For the most part it is no holds barred blues rock. Dana has a great rocking band behind her including Jon Diamond on guitar. Right from the opener Bliss Avenue you know you're in for something special as Dana lets rip.

Her voice in many ways is reminiscent of the great Janis Joplin, with a touch of gravel , which is perfect for singing the blues.

It's not all seat of the pants stuff. On Tell Me I'm Not Drinking we see a softer side to Dana's talents.

Contrast that with the quaintly-titled Rats in The Attic where the vocals go right off the scale.

It's a great live set which comes to a piledriving end with Keep On Walkin', with a wailing Les Paul.

There was time for two encores - the Otis Redding classic I've Been Loving You For Too Long and Don't Let Me Down by The Beatles.

The DVD includes an extra track - Love To Beg.

This is a comprehensive package to get to know this fine blues singer.

John Knighton - Fatea

"Review Dana Fuchs's Broken Down"

Probably my favorite thing to do when wandering in the stores of NYC or watching movies is silently Shazaming the unknown songs playing over the airwaves. However, there was a time when technology like Shazam did not exist and people had to remember to look up, which was often a difficult process, the music we discovered that day. For example, back in my freshman year in college, while home in Buffalo NY, I went out to see the film Across The Universe with my family.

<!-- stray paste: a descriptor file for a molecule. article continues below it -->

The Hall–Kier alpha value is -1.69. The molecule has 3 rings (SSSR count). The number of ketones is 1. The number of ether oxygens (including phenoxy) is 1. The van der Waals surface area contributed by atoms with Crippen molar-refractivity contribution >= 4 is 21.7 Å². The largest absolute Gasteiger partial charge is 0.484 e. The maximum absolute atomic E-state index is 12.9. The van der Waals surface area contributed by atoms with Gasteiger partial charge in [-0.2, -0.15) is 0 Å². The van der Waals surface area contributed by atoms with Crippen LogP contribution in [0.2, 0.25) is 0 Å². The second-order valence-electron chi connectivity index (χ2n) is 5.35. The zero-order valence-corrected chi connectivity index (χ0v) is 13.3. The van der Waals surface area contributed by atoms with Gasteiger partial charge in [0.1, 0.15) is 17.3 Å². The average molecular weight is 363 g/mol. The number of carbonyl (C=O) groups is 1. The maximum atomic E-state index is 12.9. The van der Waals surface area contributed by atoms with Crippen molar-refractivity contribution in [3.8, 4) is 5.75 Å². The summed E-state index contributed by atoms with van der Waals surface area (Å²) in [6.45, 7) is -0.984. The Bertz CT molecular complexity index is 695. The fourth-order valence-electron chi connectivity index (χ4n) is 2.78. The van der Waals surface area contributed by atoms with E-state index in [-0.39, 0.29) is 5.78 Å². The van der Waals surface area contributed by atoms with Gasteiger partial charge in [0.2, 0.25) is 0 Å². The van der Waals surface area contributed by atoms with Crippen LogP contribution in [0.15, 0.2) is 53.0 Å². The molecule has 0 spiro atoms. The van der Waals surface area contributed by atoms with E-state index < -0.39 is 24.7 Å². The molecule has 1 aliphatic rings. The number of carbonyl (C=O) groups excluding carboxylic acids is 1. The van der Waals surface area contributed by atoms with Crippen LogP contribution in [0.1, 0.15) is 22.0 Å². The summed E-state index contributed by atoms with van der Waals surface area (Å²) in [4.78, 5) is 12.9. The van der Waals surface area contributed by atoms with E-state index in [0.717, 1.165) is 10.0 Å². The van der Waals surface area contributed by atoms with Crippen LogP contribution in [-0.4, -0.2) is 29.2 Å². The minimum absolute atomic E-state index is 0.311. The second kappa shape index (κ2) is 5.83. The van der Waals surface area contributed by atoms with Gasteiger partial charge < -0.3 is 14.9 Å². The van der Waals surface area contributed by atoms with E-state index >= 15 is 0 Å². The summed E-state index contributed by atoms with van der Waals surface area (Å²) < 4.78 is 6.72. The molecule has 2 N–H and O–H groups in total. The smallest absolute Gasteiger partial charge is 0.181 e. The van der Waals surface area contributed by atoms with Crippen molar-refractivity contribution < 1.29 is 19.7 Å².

For those of you who have not seen the epic film, it is truly is something entertaining to watch. It tells a story through the music and lyrics of The Beatles. Throughout the tale we are also introduced to characters that represent tributes to musicians like Jimi Hendrix and Janis Joplin along with cameos from legendary musicians of the time like Joe Cocker. I remember clearly being transfixed by one of the actresses in the film, whom I later learned was actually a professional musician in her own right. This spectacular woman is Dana Fuchs. Dana unleashed a powerful voice like no other and had audiences shocked. Once we got back home that night, I quickly downloaded the entire album and Dana became a staple in my music world.

Dana’s rendition of Helter Skelter was the hook for me. Once I heard her take on that classic song, she won me over as an instant fan. Since then, I have been an active follower and have loved her music. Recently, I was given a rare treat to listen to her new acoustic album, ‘Broken Down: Acoustic Sessions,’ set to drop on December 15th. For those of you who have never heard of Dana, listen to this album first before perusing her impressive discography. This acoustic arrangement is the perfect introduction to her breadth of talent and gives true weight to her astonishing voice. Below you will find two of my favorites from this outstanding new issue.